Nancy Kress,
(Tor, 2003)

Jake Holman, lawyer turned entrepreneur, has successfully convinced some 6,000 souls to provide the funds required and embark into space on a private colonization project. All of the people who have signed on with Jake have a reason to leave the crowded, troubled Earth for the uninhabited planet Greentrees, but none have as dark and secret a reason as Jake. Not even his business partner Gail Cutler suspects the truth behind Jake's money and initiative.

The new colonists include a deposed Arab prince and his retinue, Gail's extended family of ecologists and scientists, a religious group called New Quakers who seek the simplicity of their historical roots, a tribe of Cheyenne who want to reclaim their traditional culture, and more. There is a level of irritability among those left awake for the voyage, particularly between the abrasive geneticist Ingrid Johnson and Gail. Both Gail and Jake feel irritation toward the New Quaker representative, Dr. William Shipley. Much of their annoyance stems from Shipley's religious beliefs, little guessing how those same beliefs and practices will prove to be useful.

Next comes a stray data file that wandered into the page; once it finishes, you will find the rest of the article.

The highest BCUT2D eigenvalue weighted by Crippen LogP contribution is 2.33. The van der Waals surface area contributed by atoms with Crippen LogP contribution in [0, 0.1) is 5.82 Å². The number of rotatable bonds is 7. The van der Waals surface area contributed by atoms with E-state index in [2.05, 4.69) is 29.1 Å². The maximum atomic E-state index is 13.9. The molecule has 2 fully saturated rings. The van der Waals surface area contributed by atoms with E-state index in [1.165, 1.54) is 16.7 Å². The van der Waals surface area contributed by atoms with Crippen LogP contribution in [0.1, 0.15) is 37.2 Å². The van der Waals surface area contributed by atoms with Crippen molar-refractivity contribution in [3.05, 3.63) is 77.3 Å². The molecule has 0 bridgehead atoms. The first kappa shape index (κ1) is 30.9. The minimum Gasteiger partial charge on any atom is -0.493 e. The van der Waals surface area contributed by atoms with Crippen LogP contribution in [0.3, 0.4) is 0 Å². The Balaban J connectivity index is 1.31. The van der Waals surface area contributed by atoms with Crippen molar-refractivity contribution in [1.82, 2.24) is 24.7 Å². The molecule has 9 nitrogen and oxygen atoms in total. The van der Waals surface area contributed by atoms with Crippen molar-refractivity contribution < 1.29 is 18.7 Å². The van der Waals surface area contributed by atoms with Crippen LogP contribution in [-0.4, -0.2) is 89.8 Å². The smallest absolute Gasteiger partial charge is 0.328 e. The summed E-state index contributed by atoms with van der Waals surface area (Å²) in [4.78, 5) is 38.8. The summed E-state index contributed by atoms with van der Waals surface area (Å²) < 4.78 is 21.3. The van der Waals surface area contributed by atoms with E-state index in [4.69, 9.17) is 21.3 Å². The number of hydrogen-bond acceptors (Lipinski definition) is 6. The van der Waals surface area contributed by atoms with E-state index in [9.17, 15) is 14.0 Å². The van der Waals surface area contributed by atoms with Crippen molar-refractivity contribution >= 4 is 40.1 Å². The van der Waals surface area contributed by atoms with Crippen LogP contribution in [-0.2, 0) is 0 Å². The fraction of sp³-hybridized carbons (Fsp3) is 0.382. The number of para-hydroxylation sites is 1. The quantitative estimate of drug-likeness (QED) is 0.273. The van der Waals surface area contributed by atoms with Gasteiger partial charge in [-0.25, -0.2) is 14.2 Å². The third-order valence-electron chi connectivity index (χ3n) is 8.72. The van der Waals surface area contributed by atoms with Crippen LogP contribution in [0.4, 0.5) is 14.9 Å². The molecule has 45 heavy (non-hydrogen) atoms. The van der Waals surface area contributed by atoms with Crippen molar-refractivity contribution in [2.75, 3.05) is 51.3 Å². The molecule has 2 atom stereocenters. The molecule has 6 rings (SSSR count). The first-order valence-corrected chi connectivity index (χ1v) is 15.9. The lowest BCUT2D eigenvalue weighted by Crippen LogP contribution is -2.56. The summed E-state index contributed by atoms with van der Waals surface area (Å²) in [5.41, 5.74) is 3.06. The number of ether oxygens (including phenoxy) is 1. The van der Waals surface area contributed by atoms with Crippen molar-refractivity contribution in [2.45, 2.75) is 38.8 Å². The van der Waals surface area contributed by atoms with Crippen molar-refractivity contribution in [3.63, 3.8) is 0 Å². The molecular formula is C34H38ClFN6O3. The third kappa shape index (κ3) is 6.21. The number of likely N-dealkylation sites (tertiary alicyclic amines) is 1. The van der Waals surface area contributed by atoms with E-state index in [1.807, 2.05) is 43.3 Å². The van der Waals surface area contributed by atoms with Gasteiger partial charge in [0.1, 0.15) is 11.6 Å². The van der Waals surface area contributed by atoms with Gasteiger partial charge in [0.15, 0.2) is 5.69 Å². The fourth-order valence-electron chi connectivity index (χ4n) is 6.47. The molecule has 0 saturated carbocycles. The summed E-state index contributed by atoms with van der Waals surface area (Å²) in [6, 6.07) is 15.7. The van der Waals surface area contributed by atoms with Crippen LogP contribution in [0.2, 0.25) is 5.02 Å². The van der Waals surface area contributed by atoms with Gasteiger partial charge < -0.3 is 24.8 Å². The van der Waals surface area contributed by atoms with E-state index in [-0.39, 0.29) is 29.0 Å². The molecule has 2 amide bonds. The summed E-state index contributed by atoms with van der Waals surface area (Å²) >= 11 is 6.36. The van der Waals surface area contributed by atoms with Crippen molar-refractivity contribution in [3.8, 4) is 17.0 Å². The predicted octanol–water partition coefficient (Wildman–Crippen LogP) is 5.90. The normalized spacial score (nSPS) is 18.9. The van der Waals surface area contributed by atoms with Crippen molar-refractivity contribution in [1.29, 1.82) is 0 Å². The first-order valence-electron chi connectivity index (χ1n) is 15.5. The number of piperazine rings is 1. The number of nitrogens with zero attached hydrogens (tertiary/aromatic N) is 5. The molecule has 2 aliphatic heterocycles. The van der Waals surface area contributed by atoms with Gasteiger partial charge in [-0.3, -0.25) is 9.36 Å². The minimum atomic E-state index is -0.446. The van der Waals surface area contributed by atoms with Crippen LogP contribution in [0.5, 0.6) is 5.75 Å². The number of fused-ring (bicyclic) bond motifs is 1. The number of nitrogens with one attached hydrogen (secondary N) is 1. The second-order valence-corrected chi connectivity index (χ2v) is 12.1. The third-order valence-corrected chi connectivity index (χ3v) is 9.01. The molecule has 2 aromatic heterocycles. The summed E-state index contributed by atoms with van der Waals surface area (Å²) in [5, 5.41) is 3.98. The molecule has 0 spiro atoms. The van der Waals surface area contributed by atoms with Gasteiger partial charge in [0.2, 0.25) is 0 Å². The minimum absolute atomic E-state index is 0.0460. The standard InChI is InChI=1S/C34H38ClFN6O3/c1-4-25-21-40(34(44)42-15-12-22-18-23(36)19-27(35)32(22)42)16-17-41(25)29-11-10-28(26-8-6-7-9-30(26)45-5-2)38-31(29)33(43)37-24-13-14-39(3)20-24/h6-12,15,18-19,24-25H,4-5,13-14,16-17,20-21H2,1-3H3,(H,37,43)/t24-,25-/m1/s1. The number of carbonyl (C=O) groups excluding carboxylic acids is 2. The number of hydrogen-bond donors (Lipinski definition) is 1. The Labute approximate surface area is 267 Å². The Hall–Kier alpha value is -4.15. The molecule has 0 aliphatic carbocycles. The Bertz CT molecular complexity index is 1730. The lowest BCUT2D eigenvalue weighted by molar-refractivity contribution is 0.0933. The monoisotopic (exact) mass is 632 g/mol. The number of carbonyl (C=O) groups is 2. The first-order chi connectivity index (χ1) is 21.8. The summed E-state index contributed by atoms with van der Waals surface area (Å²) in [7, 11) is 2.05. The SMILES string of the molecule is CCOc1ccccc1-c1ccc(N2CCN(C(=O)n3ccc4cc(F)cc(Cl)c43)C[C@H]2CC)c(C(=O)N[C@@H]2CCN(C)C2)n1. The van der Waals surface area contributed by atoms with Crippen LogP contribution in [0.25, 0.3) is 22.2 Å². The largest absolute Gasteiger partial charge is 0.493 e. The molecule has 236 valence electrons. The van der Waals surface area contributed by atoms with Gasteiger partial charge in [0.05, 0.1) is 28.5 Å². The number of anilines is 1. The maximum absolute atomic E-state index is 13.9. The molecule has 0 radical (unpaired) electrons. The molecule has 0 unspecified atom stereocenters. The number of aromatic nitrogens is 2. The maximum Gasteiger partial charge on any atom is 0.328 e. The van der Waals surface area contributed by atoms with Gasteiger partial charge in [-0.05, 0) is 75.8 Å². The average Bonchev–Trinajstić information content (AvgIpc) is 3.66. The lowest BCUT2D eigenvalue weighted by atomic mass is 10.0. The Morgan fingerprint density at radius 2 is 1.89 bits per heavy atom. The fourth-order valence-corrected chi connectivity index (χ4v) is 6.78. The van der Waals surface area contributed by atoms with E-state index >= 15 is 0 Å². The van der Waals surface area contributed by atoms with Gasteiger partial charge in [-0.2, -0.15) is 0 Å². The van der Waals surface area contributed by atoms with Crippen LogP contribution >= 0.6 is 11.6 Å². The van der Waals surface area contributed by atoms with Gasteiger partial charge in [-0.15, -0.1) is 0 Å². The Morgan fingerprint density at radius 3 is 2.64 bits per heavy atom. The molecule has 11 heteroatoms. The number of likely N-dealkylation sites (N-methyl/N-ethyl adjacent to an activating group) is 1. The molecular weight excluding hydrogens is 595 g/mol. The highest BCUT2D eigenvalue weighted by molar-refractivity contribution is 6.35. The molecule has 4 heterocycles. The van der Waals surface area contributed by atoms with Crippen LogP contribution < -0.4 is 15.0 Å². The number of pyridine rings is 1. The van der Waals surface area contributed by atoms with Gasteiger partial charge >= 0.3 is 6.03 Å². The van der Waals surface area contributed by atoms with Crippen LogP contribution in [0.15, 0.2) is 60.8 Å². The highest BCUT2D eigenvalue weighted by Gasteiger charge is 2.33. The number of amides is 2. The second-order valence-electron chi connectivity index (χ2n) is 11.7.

Colonization is underway when the colonists make an unsettling discovery: they are not alone on the planet. Furthermore, they are in the crossfire of an interplanetary war, and they have no choice in the matter.

The plot is not simply one of survival; the characters face any number of moral and ethical decisions, none of which is simple. Central to the action is Shipley and his Quakerism. His need to sit in silent worship and put the principles of his faith into action is the key to communication with one of the "alien" races. Initially, Kress presents this crucial aspect from the perspective of Gail and Jake, both of whom react negatively toward Shipley. This creates an interesting dissonance, since the reader tends to adopt the main protagonists' viewpoints, yet on reflection, their responses to Shipley's faith appear increasingly unreasonable. At the same time, this perspective underlines the complexity of the characters, as they evolve through their experiences. Furthermore, the reader eventually must make up her/his own mind about the various characters rather than simply taking them at face value.

Thoughtful, original and fast-paced, Crossfire is an engrossing look at the potential of the future as well as a reminder that the more things change, the more they tend to stay the same.

- Rambles
written by Donna Scanlon
published 14 February 2004

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